Overall, I thought that this was a great book.  I can’t decide if I liked Fire better or Dragon Tattoo, because they have significantly different story lines despite having the same characters.  In Fire, Salander and Blomkvist (the main characters) are never together except for the last page, so you don’t get too much of the interaction between them that you got in the first.  And the investigations in each book are significantly different in nature — both murder investigations, but under completely different circumstances.

I will make a note at the end here though, that there are some major trigger warnings for both books.  There are graphic descriptions of rape, violent scenes, domestic violence, and sex trafficking throughout both books.  I thought that Dragon Tattoo was a little more graphic in its descriptions, but there are still some major trigger warnings for Fire.

That being said, I would highly recommend this trilogy to anyone, just be aware of these trigger warnings as I was not when I first started reading Dragon Tattoo.


As some of you may have noticed, I had a little problem this weekend.  My blog was hacked and I couldn’t even get into my dashboard.  But thanks to the amazing meloukhia, my blog is back and almost entirely squared away.  I still have to work on the sidebars a little bit and address some minor things here and there.  But all in all, I’m back.

And I know I didn’t get to do a Wednesday link love this week as I was busy on Wednesday in addition to not feeling too well.  So here’s an extra long link love for the entire week!

Zero at the Bone: The Thirteenth Carnival of Feminists

Equality 101: Thoughts on the “Politics of Correction”

“How can I help kids gain fluency in Standard English – the language of power – without obliterating the home language which is a source of pride and personal voice?” – Linda Christensen

Gender Across Borders: Welcome to the Hip Hop, Resistance, and Feminism Series

This series focuses on hip hop and its interactions with patriarchy, racism, and other forms of oppression — both within and outside the mainstream pop world. From Nicki Minaj and gender-bending to resistance movements in Mali, this series reveals the varying faces and voices of hip hop.

I’ve really enjoyed this series from Gender Across Borders and this “welcome” post has links to all of the posts in the series, so make sure to check them all out!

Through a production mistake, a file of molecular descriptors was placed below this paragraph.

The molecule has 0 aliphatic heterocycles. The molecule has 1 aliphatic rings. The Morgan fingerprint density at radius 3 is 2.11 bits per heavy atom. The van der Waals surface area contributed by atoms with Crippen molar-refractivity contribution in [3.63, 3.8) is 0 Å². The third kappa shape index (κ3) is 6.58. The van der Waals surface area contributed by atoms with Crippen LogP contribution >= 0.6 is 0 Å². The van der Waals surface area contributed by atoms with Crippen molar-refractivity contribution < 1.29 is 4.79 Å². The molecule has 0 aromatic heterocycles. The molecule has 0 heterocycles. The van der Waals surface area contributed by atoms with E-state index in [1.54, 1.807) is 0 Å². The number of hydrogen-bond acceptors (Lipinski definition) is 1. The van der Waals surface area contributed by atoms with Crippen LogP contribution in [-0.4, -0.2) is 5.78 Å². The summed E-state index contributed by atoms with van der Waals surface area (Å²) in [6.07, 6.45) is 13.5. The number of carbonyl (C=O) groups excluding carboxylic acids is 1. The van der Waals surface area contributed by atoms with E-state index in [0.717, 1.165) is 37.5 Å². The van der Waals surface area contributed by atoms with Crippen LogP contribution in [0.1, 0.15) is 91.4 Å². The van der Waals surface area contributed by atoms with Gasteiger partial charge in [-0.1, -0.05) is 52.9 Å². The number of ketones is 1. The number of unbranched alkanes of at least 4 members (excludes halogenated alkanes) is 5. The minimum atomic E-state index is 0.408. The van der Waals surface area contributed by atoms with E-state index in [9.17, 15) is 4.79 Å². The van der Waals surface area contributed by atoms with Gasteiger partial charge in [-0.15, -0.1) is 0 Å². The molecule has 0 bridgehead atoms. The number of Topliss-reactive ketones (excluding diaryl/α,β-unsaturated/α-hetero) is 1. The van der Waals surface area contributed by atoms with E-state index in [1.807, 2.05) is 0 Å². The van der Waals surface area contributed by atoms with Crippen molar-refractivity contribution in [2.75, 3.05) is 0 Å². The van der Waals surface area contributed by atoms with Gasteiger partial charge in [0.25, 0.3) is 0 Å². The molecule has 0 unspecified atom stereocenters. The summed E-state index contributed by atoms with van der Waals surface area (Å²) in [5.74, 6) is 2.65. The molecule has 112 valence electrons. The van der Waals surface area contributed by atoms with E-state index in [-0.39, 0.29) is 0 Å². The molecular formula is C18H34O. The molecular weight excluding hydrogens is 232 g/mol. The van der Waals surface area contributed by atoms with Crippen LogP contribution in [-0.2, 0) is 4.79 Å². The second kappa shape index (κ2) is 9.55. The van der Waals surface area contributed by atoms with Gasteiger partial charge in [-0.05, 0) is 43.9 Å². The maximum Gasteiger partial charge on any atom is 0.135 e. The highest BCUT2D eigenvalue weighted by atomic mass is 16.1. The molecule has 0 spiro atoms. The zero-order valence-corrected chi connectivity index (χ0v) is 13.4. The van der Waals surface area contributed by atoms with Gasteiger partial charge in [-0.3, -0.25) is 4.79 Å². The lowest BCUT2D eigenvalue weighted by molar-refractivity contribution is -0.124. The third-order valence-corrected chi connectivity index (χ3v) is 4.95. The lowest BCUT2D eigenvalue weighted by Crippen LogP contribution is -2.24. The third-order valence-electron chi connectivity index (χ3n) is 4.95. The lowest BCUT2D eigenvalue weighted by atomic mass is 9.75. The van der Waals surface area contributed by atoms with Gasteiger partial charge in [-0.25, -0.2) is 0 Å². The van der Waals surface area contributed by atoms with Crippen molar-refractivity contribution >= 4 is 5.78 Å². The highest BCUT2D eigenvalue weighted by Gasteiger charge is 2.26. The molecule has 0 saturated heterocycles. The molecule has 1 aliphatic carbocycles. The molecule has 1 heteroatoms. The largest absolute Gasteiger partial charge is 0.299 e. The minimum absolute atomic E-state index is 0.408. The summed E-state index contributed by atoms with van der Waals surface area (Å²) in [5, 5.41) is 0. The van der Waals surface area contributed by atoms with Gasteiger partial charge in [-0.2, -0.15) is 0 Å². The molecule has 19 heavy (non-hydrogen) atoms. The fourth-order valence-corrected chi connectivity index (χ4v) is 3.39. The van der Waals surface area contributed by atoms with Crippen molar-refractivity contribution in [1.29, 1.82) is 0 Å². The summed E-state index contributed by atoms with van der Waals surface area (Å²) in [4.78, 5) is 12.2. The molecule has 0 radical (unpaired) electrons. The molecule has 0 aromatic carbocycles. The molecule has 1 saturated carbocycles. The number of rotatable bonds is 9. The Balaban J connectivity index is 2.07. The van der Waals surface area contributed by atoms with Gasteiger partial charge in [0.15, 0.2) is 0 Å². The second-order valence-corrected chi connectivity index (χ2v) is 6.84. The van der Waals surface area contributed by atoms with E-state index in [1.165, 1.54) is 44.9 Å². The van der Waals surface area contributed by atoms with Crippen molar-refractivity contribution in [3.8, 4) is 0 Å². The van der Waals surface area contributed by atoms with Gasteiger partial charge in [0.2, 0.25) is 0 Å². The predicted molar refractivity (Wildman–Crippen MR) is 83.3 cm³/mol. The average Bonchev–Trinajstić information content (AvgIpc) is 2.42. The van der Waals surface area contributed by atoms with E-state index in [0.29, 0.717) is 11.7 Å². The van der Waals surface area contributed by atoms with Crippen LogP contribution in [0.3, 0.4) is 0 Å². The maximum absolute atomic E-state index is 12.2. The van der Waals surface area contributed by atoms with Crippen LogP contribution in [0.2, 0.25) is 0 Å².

Girl W/Pen: POP GOES FEMINISM: Deciphering Island Patriarchy: Finding Feminism in Lost

Lost has often presented ‘gender outside the box’ characters, suggesting being human is more important than being a masculine man or a feminine woman. After all, when you are fighting for your life, ‘doing gender right’ is hardly at the top of you priority list.

Small Strokes: On Body Image: Men and Advertising

Men suffer from body image issues just as women do, often as a direct result of the bombardment of images from the media. You’ve got your total binary here: men in commercials, movies, and TV shows are either super awesome ladies’ men with washboard abs and sweet sports cars or doofy husbands incapable of doing much of anything.

Sorry I have been slacking on link love this week.  It’s been pretty hectic around here trying to work, go to class, and clean the house to make it presentable for showings.  But here are some of my favorite posts from the week…

this ain’t livin’: The Plus Size Sensation That’s Sweeping the Nation! (Or, you know. Not.)

There’s a little something going on in the world of fashion: Fat people are starting to be allowed to exist there. Only, it’s a little bit more complicated than that, because it’s “plus size,” not “fat,” and it’s only very special sorts of plus size people. It’s plus size models, specifically, and, like models of all sizes, they are what is sometimes called “impossibly beautiful.”

Zero at the Bone: The importance of women’s friendships

In my experience, building close connections with fellow women is an immensely powerful feminist act. Communicating, laughing, growing stronger with each other is a form of resistance. It is a strengthening of bonds between women where patriarchy has sought to keep us apart, rivals, without coherent community. In forming such connections there’s a centring of women’s wishes and concerns. That is, it’s about women valuing women, a rare emotional space in which we aren’t considered less than (that is, if all parties are doing friendship right!) or centring men.

Bitch Blogs: Stop calling Joan Holloway fat!

If I hear another blogger/author/interviewer comment on Christina Hendricks’ weight I might lose it. As if her body (omg BOOBS) wasn’t enough of a focus already, now she is being picked apart for her appearance at the Golden Globes the other night. As you may have seen by now, Cathy Horyn fromThe New York Times claimed that “You don’t put a big girl in a big dress” and ran this (distorted) photo of Hendricks